Speak to your physician, continue to take any medication as directed or prescribed by your healthcare provider, and address all of your questions/concerns with them. If you have no other known risk factors for clotting, and you and your doctor think it might have been the result of COVID-19, but you’re not sure if you were infected, you can ask your doctor to arrange an antibody test for you. This test, which involves a simple blood sample, will tell you if you have antibodies to COVID-19. If you do, then you were infected with the coronavirus.

Q:
I tested positive for COVID-19 and suffered a blood clot. My doctor says my clot was caused by the virus. What should I do?

It is important for you to continue to work closely with your medical team as you recover from COVID-19 and your blood clot. Take all medications as prescribed, keep all of your follow-up medical appointments, and contact your doctor if you experience any symptoms of additional clotting, which include:

  • The signs and symptoms of a blood clot in your leg or arm can include: Swelling, pain or tenderness not caused by injury, skin that is warm to the touch, redness or discoloration of the skin. Alert your healthcare provider if you experience any of these signs or symptoms.
  • The signs symptoms of a blood clot in your lung can include: Difficulty breathing (at rest or with exertion, chest pain that worsens with a deep breath, coughing or coughing up blood, and a faster than normal or irregular heartbeat. Seek immediate medical attention or call 911 if you experience any of these signs of symptoms.
Q:
I had COVID-19 and a blood clot. The doctor said I had to take a blood thinner for 3 months. I am scared when I stop I will get another blood clot. What should I do?

It is important for you to continue to work closely with your medical team as you recover from COVID-19 and your blood clot. Share all of your questions with them, including any concerns about your treatment. Take all medications as prescribed, keep all of your follow-up medical appointments, and contact your doctor if you experience any symptoms of additional clotting, which include:

  • The signs and symptoms of a blood clot in your leg or arm can include: Swelling, pain or tenderness not caused by injury, skin that is warm to the touch, redness or discoloration of the skin. Alert your healthcare provider if you experience any of these signs or symptoms.
  • The signs symptoms of a blood clot in your lung can include: Difficulty breathing (at rest or with exertion), chest pain that worsens with a deep breath, coughing or coughing up blood, and a faster than normal or irregular heartbeat. Seek immediate medical attention or call 911 if you experience any of these signs of symptoms.
Q:
I had/have COVID-19 and am afraid I will get a clot. What should I do?

Clotting is most commonly seen in the elderly and/or people critically ill with COVID-19, and the risk for clotting with COVID-19 seems to mirror the risk for the progression of serious illness with this novel virus.  Specifically, medical experts indicate that people with the following underlying conditions may be at higher risk for severe illness with COVID 19:

  • Older adults: The greatest risk for severe illness with COVID-19 is among people aged 85 or older, but the risk for serious illness increases with age so you are at greater risk if you are in your sixties, for example, than if you are in your fifties.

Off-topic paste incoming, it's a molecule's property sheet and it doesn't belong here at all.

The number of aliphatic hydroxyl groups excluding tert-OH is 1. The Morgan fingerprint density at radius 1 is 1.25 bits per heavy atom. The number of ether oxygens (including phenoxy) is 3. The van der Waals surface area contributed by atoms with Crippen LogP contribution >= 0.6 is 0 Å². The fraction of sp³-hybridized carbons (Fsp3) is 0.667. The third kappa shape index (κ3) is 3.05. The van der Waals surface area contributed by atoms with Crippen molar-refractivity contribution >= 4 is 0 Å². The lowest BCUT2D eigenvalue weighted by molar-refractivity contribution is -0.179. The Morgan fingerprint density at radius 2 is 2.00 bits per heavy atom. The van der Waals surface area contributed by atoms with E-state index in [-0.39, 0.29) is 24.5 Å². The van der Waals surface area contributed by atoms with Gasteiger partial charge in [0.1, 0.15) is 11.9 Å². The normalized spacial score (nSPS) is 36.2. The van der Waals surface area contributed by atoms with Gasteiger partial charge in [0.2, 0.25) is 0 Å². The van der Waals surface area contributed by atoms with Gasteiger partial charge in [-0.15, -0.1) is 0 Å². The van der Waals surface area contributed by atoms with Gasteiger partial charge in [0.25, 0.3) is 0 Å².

• Underlying health conditions: Cancer, chronic kidney disease, chronic obstructive pulmonary disease, weakened immune system or immunocompromised individuals, obesity or body mass index of 30 or higher, serious heart conditions such as heart failure, coronary artery disease, or cardiomyopathies, sickle cell disease, Type 2 diabetes.

Speak to your healthcare provider about your concerns and determine if there are any other steps that might be important in your case.

Q:
Why are people affected by COVID-19 experiencing persistent symptoms or long-term health effects of the disease?

Research indicates that some people are experiencing prolonged symptoms or long-term health effects due to COVID-19. Some experts estimate that about 10 percent of people who have been affected by COVID-19, including people who only experienced mild to moderate symptoms, are experiencing long-lasting symptoms such as fatigue, shortness of breath, joint pain, chest pain, gastrointestinal issues, and “brain fog.” While research is ongoing into the long-term impact of COVID-19, the medical community presently has no clear understanding of the long-range health consequences that may occur among the millions of people worldwide who have been infected with the virus that causes COVID-19.

Q:
Now that COVID-19 vaccines are available, should I get one?

Medical experts are recommending that all people get a vaccine to help prevent infection with the virus that causes COVID-19 and to combat this global pandemic. Studies of the news vaccines demonstrate that they are safe and effective for use. The first vaccines for the prevention of COVID-19 — the Pfizer vaccine and the Moderna vaccine — were granted Emergency Use Authorization (EUA) by the United States Food & Drug Administration (FDA) in December 2020 and the administration of these first vaccines in the U.S. began several days later. Subsequently, a third vaccine — the Johnson & Johnson vaccine — was granted EUA by the FDA in February 2021, and the administration of this third vaccine began shortly thereafter.

Additional vaccines are being studied for potential EUA in the U.S. in the future.

To learn more about the three vaccines that are presently authorized for use in the United States, as well as those that are still being studied in clinical trials, visit the Centers for Disease Control and Prevention (CDC) website here: COVID-19 Vaccines.